Contact lenses offer millions of people the opportunity to see more clearly without the hassles and change in appearance that come with glasses. If you’re among those who require scleral contact lenses because of problems with an irregular cornea or another issue, you still need to make a few adjustments to your daily routine to get the most out of these corrective lenses.
At Vision and Ortho-K Center, Dr. Curtis Frank and our team offer a wide range of services that help our patients improve their vision. Because we understand that there’s no one-size-fits-all solution for vision correction, we offer a variety of options, including scleral contact lenses.
As with any corrective device, there are a few adjustments you need to make, and we outline five of them here.
Your vision is only as good as the lenses you’re peering through, so it’s important that you keep these lenses clean. Cleaning scleral contact lenses versus normal contact lenses isn’t any different and requires vigilance on your part. This means using the recommended cleaning products, cleaning your contact lenses according to instructions, and ensuring that your hands are clean (and dry) when you insert or remove your contact lenses.
For women, using scleral contact lenses and applying makeup requires some small adjustments. First, we recommend that you put your contact lenses in before you apply your makeup (they’ll also help you apply your makeup correctly!). Next, follow these tips:
When you want to remove your eye makeup, you should remove your lenses first.
You shouldn’t count on your scleral contact lenses to protect your eyes against ultraviolet (UV) rays. Even if your lenses have a special coating, we still recommend that you use sunglasses with UV protection to protect your eyes against the sun’s harmful rays.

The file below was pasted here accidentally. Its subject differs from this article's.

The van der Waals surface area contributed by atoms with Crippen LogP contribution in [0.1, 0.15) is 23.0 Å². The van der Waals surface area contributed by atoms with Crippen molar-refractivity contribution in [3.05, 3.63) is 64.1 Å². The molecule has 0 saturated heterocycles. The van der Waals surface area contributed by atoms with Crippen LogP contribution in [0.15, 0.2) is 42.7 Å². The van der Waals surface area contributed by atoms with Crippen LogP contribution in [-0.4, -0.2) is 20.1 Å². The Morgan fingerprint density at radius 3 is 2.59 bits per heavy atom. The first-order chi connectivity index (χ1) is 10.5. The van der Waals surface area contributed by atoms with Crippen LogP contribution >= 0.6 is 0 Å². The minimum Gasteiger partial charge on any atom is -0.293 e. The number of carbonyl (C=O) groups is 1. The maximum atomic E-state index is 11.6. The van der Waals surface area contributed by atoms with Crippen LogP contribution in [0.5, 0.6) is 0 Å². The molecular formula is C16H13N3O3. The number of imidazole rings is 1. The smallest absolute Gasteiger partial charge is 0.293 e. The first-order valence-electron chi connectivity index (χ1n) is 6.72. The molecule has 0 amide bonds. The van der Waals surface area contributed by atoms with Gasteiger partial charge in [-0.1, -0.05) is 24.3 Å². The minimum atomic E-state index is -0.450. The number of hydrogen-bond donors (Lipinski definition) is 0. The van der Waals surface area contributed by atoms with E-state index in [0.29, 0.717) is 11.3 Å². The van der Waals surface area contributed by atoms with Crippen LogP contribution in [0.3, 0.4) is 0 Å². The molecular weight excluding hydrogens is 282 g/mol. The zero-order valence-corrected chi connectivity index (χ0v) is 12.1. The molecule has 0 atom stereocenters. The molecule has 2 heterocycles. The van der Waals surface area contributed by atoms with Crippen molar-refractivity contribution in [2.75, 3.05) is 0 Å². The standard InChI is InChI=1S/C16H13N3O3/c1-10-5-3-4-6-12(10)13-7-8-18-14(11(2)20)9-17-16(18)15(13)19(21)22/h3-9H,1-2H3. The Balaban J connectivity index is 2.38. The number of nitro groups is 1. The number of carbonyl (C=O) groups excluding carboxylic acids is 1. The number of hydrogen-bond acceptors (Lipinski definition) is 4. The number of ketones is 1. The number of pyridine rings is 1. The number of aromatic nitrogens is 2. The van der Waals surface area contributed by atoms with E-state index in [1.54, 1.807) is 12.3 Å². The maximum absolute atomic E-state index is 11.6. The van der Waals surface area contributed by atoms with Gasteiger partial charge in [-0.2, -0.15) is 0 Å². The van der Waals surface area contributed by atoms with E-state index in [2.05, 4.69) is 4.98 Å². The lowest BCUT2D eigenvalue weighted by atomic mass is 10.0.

While keeping your scleral contact lenses clean and washing your hands thoroughly when handling your lenses is important, don’t forget about your contact lens case. It’s very important that you routinely wash and sterilize your contact lens case, as debris can gather in these storage devices, as well as fungi that can lead to serious infections.
Be patient as you learn how to put your scleral contact lenses in and remove them. Scleral contact lenses are larger than normal contact lenses, which makes working with them a lot easier, but you’ll still need a bit of practice. As well, once on your eyes, patients report that the larger scleral contact lenses are more comfortable.
Still, wearing contact lenses takes some getting used to so be patient during the first few weeks of use as you learn how to handle and wear them with ease. Your patience is rewarded as you regain clear vision.
If you have any more questions about adjusting to life with scleral contact lenses, please don’t hesitate to contact our office in Boston, Massachusetts. You can call us or use the online tool to request an appointment.